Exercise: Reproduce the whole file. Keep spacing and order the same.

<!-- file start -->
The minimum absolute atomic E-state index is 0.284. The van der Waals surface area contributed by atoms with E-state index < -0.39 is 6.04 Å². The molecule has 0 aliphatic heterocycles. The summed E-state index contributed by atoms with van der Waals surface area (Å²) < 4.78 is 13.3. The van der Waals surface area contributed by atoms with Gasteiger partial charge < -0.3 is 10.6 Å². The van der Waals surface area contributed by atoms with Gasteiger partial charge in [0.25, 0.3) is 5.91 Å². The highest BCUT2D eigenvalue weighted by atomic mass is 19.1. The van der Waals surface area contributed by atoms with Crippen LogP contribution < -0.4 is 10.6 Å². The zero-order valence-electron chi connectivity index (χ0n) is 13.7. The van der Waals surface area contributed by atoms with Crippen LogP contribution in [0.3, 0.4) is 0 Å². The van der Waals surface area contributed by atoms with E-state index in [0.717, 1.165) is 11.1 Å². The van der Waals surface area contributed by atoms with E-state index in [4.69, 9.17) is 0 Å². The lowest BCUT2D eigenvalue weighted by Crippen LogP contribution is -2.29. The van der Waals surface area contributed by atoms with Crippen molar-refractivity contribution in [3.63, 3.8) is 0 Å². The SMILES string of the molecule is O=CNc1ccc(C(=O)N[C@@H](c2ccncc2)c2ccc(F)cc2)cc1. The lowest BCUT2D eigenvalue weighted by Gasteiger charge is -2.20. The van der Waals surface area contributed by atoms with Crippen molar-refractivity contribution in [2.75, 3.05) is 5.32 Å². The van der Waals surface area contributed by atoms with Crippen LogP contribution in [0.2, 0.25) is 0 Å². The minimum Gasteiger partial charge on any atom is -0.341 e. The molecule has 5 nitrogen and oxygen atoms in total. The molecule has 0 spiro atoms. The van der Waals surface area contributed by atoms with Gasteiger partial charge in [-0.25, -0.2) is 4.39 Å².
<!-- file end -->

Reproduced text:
The minimum absolute atomic E-state index is 0.284. The van der Waals surface area contributed by atoms with E-state index < -0.39 is 6.04 Å². The molecule has 0 aliphatic heterocycles. The summed E-state index contributed by atoms with van der Waals surface area (Å²) < 4.78 is 13.3. The van der Waals surface area contributed by atoms with Gasteiger partial charge < -0.3 is 10.6 Å². The van der Waals surface area contributed by atoms with Gasteiger partial charge in [0.25, 0.3) is 5.91 Å². The highest BCUT2D eigenvalue weighted by atomic mass is 19.1. The van der Waals surface area contributed by atoms with Crippen LogP contribution < -0.4 is 10.6 Å². The zero-order valence-electron chi connectivity index (χ0n) is 13.7. The van der Waals surface area contributed by atoms with Crippen LogP contribution in [0.3, 0.4) is 0 Å². The van der Waals surface area contributed by atoms with E-state index in [0.717, 1.165) is 11.1 Å². The van der Waals surface area contributed by atoms with E-state index in [4.69, 9.17) is 0 Å². The lowest BCUT2D eigenvalue weighted by Crippen LogP contribution is -2.29. The van der Waals surface area contributed by atoms with Crippen molar-refractivity contribution in [3.63, 3.8) is 0 Å². The SMILES string of the molecule is O=CNc1ccc(C(=O)N[C@@H](c2ccncc2)c2ccc(F)cc2)cc1. The lowest BCUT2D eigenvalue weighted by Gasteiger charge is -2.20. The van der Waals surface area contributed by atoms with Crippen molar-refractivity contribution in [2.75, 3.05) is 5.32 Å². The van der Waals surface area contributed by atoms with Crippen LogP contribution in [0.2, 0.25) is 0 Å². The minimum Gasteiger partial charge on any atom is -0.341 e. The molecule has 5 nitrogen and oxygen atoms in total. The molecule has 0 spiro atoms. The van der Waals surface area contributed by atoms with Gasteiger partial charge in [-0.25, -0.2) is 4.39 Å².